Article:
Director Richard Linklater has made conventional movies before, but none quite so anonymous as “Last Flag Flying,” a follow-up of sorts to Hal Ashby’s much-lauded 1973 “The Last Detail.” Like that film, it’s based upon a novel by Darryl Ponicsan (who co-wrote the screenplay with Linklater). The book was a direct sequel to “Detail,” featuring the same three characters more than three decades later. The script changes their names, perhaps in an effort to avoid direct comparisons, which are bound to be invidious. But the alteration fails to disguise how inferior this well-meaning but pedestrian picture is to its now-unacknowledged predecessor.
That’s rather surprising since in many respects Linklater would seem a perfect choice to take up Ashby’s mantle. Like the older director, he favors a direct, unostentatious, naturalistic style that can come off as ragged but works when the material is honest. (The homely look of the picture—shot by Shane F. Kelly, with a production design by Bruce Curtis, follows that tendency as well.) Too often here, though, things ring dramatically false, and what is meant to be deeply moving is bathetic instead.
The set-up is a simple one. In 2003 meek Larry Shepherd (Steve Carell)—the successor to Meadows, the character Randy Quaid played in “Detail,” the young guy being transported to the naval prison in Portsmouth—finds his way to the run-down Norfolk, Virginia bar owned by Sal Nealon (Bryan Cranston), a cynical, sarcastic type who’s the descendent of Jack Nicholson’s Billy Buddusky. Though they haven’t seen one another in decades, Larry, or “Doc” as Sal calls him, asks Sal, who served with him in Vietnam, to accompany him to Dover Air Force Base where he’s to claim the body of his son Larry Jr., a Marine killed in Iraq and scheduled to be buried at Arlington Cemetery.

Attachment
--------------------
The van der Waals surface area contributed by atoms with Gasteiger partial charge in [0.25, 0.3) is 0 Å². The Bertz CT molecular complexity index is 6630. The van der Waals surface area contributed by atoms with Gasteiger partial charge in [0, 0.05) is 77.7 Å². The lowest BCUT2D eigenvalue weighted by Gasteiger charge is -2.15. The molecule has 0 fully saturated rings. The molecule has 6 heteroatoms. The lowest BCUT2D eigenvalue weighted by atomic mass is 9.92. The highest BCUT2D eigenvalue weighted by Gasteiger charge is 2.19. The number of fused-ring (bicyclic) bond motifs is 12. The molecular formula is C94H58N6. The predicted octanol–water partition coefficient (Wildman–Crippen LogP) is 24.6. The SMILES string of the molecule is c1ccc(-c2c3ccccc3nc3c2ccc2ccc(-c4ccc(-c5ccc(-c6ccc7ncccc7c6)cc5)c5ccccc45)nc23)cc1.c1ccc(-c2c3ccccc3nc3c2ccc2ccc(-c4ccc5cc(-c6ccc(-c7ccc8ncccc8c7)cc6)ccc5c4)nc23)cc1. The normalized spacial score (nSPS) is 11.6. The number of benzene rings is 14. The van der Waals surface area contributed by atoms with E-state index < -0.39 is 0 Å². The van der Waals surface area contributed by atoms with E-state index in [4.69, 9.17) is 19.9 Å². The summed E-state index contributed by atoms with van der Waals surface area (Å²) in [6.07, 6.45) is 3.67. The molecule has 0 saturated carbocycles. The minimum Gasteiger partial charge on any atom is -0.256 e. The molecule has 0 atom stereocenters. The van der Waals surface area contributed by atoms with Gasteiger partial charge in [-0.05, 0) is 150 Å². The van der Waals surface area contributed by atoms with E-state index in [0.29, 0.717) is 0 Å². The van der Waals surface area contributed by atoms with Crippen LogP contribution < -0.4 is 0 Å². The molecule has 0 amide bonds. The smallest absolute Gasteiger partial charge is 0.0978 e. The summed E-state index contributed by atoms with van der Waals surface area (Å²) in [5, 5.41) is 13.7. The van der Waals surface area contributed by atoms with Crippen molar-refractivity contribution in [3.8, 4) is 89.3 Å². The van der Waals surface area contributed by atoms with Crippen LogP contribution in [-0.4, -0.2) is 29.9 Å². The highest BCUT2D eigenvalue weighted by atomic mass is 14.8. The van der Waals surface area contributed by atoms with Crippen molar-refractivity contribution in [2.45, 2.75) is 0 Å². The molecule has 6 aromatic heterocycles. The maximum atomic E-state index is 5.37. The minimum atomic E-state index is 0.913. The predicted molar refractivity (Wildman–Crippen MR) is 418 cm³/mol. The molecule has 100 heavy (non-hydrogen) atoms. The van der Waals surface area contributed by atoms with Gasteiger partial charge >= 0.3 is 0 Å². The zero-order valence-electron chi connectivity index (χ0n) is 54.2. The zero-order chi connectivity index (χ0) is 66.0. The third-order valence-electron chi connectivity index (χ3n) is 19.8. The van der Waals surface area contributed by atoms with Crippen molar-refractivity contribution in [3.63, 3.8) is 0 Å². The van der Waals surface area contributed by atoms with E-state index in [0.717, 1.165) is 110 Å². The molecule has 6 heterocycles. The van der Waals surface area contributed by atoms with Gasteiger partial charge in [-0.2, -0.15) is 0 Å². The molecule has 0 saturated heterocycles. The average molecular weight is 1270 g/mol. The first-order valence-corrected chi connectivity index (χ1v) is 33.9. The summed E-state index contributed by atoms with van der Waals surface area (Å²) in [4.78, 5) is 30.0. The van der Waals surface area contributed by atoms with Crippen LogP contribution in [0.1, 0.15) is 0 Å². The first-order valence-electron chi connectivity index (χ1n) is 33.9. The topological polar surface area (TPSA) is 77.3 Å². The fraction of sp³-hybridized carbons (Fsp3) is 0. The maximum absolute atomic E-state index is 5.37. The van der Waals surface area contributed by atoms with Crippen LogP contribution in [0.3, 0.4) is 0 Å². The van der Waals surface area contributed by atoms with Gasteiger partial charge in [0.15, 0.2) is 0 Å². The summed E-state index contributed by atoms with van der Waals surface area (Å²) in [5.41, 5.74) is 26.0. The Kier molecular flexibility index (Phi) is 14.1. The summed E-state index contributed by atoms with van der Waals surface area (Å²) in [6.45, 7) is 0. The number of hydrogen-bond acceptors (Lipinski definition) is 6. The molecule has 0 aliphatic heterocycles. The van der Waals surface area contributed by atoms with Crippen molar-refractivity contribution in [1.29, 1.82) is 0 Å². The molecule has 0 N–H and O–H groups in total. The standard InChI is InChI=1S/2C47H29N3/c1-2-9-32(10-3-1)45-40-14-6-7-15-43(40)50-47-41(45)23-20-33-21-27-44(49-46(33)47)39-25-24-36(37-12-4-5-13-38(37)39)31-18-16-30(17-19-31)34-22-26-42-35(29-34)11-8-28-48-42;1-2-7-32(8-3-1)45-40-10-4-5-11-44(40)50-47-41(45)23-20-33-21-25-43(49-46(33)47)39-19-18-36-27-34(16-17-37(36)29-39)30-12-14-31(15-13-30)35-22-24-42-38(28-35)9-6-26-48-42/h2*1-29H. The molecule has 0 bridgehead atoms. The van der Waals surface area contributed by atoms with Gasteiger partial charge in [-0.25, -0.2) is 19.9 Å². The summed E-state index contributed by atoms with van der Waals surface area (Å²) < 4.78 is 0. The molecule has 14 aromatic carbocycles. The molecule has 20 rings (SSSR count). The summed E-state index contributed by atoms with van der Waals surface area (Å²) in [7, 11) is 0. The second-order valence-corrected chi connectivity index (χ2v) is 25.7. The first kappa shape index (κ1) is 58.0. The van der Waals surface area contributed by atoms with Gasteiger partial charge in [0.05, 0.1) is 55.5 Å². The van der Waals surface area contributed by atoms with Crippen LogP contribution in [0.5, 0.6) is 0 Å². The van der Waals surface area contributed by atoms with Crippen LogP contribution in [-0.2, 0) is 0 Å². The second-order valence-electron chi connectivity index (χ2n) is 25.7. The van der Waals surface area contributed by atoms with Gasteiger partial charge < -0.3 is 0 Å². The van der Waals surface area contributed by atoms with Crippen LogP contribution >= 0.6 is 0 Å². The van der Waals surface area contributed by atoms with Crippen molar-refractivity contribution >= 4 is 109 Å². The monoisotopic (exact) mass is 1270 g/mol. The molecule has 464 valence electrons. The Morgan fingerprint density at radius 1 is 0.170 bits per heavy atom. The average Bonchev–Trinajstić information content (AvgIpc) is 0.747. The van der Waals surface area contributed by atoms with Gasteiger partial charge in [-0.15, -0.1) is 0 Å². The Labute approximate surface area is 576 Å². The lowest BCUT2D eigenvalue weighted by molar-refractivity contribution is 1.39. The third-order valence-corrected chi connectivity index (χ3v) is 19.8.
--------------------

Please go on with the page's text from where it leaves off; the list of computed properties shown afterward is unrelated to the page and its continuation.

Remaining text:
Not only does Sal agree, but together they travel to a nearby Baptist church to recruit the third member of their old crew, Richard Mueller (Laurence Fishburne)—erstwhile Mulhall—in the mission. Mueller, who was known during his time in the service as “Mauler,” is now a pastor, and reluctant to go along until his wife Ruth (Deanna Reed-Foster) insists: the fact that Larry also recently lost his wife to cancer only adds to his pathetic quality.
So the trio set off for Dover, where they meet Larry Jr.’s best friend Washington (J. Quinton Johnson) and learn the true circumstances of the boy’s death—which are a bit different from the tale of valiant combat offered by attending officer Col. Willits (Yul Vazquez). The news disturbs Doc, and he decides, against Willits’ advice, to transport his son’s coffin back to Portsmouth for a civilian burial. And of course he’ll be accompanied by Sal, Richard and Washington.
So in essence this is a road movie, and an extremely talky one at that. (Actually, it could have been substantially shortened if Sal weren’t constantly introducing a new colloquy with one of the other characters by saying, “Can I ask you a question?” and then doing so. It’s a crutch so frequently resorted to in order to raise a new subject or recollection that you grow very tired of it; too bad editor Sandra Adair was unable to finesse the transitions better.)
That’s especially the case because Cranston offers what is essentially a one-note performance as Nealon. There’s very little shading to his turn, which comes off as particularly weak when compared to Nicholson in “Detail.” Carell, following his extrovert imitation of tennis provocateur Bobby Riggs in “Battle of the Sexes,” goes the opposite route here, playing Shepherd as such a shy, recessive guy that he practically disappears. Fishburne exudes his usual stabilizing force, but his character is a pretty pallid one.
And what, ultimately, is “Last Flag Flying” about? It’s about these three old comrades-in-arms finally coming to terms with an episode from their past—involving a recreational use of drugs that made it impossible for them to alleviate the pain of a wounded friend—about which they’ve all felt guilt over the years. That leads to one of the various impromptu detours they undertake during their trip—a visit to the frail mother of their long-dead buddy, played affectingly by Cicely Tyson. There’s an ironic conclusion to the visit in that the story they tell her isn’t unlike what Col. Willits had told Shepherd about the death of his son—both are basically well-intended fabrications. But the screenplay doesn’t do much with the comparison.
That’s surprising, though, since otherwise the script goes pretty consistently for the obvious. The result, despite the starriness of the cast and the presence of Linklater, is an undoubtedly sincere but mediocre paean to military comradeship.